After a rapid genetic analysis of bacteria collected from Haitian patients, scientists conclude that the strain of cholera currently sweeping through post-earthquake Haiti originated in South Asia.
The strain of cholera currently sweeping through post-earthquake Haiti originated in South Asia, conclude scientists who did a rapid genetic analysis of bacteria collected from Haitian patients. The finding supports the notion that the cholera bacteria fueling the outbreak arrived on the island via recent visitors.
“The mostly likely explanation for the sudden appearance of cholera in Haiti is transmission of V. cholerae by an infected human, food, or other contaminated item from a region outside of Latin America to Haiti,” conclude Howard Hughes Medical Institute (HHMI) investigator Matthew Waldor and co-authors in the New England Journal of Medicine (NEJM), which fast-tracked and published the genetic analysis online December 9, 2010.
The big conclusion is that the Haiti cholera epidemic is caused by a strain that was most likely introduced into Haiti from South Asia, and not from some strain that washed up environmentally from Latin America.
Matthew K. Waldor
While cholera is endemic in many parts of the world, including regions of Latin America, until October, Haiti had historically been spared from the intestinal disease. But in mid-October, an outbreak flared in northern Haiti and quickly swept across the country. By December 3, the bacteria had sickened more than 93,000 people, killing some 2,100. The World Health Organization anticipates that the outbreak will last a year or longer.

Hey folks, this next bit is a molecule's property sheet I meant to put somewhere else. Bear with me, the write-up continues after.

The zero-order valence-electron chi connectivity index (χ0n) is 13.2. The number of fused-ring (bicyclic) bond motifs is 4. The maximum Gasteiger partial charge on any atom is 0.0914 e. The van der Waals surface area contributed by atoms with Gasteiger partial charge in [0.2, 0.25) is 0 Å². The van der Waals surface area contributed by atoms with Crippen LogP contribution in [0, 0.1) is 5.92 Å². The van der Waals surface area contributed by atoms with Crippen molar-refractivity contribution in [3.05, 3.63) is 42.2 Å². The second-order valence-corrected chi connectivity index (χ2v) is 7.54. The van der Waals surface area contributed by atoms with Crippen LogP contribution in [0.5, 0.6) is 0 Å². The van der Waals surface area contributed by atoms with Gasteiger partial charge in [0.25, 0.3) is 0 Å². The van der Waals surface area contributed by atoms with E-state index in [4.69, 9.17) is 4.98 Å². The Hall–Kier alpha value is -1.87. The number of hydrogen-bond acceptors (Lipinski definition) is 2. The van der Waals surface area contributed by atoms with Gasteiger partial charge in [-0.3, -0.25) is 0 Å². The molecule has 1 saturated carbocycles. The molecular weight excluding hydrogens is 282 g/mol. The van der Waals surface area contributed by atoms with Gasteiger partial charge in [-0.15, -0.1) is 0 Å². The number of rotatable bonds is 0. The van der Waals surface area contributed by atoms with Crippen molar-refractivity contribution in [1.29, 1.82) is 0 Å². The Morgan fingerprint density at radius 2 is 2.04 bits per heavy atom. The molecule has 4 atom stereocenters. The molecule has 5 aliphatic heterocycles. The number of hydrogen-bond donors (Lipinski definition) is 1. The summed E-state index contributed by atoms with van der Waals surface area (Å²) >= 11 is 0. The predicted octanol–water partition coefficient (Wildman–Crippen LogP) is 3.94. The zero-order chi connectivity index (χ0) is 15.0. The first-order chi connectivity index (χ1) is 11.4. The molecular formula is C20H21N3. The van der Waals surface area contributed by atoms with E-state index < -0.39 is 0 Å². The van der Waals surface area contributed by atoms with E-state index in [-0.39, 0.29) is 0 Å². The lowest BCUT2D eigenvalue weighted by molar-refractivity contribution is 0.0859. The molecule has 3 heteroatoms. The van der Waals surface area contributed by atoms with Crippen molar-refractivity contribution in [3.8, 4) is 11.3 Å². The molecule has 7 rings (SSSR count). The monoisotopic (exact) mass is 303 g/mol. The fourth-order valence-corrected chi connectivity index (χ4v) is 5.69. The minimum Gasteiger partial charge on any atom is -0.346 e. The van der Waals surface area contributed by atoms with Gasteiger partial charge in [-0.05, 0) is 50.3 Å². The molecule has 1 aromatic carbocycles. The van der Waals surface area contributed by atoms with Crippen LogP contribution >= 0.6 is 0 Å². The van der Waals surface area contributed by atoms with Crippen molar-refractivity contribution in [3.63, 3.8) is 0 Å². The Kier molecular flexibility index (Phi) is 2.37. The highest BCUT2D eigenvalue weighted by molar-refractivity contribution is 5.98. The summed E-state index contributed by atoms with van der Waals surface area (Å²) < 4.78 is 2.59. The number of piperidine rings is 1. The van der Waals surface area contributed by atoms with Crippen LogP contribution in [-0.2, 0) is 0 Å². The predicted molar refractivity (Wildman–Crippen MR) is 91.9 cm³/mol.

“The scientific question for us was, ‘How did cholera come to Haiti?’ It hadn’t been there for more than a hundred years,” says Waldor, a microbiologist and infectious disease specialist whose laboratory at Brigham and Women’s Hospital studies cholera and other pathogenic gut bacteria.
Waldor obtained two samples of Vibrio cholerae, the bacterium that causes cholera, from two Harvard Medical School colleagues, Stephen Calderwood and Jason Harris, who traveled to Haiti in November to assess the outbreak. Waldor then established a collaboration with Pacific Biosciences, which manufactures powerful DNA sequencing machines that can rapidly scan and identify millions of bases of genetic material. A team of scientists there, led by Eric Schadt, sequenced the complete genomes of the cholera bacteria in the samples. Waldor received the V. cholerae samples on November 8 and had the bacterial DNA sequence from Pacific Biosciences in hand by November 12.
The DNA readout showed that the two Haitian strains of V. cholerae—isolated from different patients—were essentially identical, supporting the idea of a single origin of the nation-wide outbreak. The two strains were also essentially identical to three other Haitian outbreak samples that had been sequenced (but not analyzed) by the Centers for Disease Control and Prevention (CDC). The HHMI, Harvard, and Pacific Biosciences team then compared the genome of the Haitian strain to the genomes of 23 other V. cholerae strains from various parts of the world that were stored in the genetic data repository GenBank. Surprisingly, the Haiti strain bore the strongest resemblance to strains that are currently circulating in South Asia. Conversely, the Haitian strains differed significantly from the bacteria currently circulating in Latin America. Some cholera experts had suggested that endemic Latin American V. cholerae—found in Peru and elsewhere—was the most likely source of the Haitian outbreak.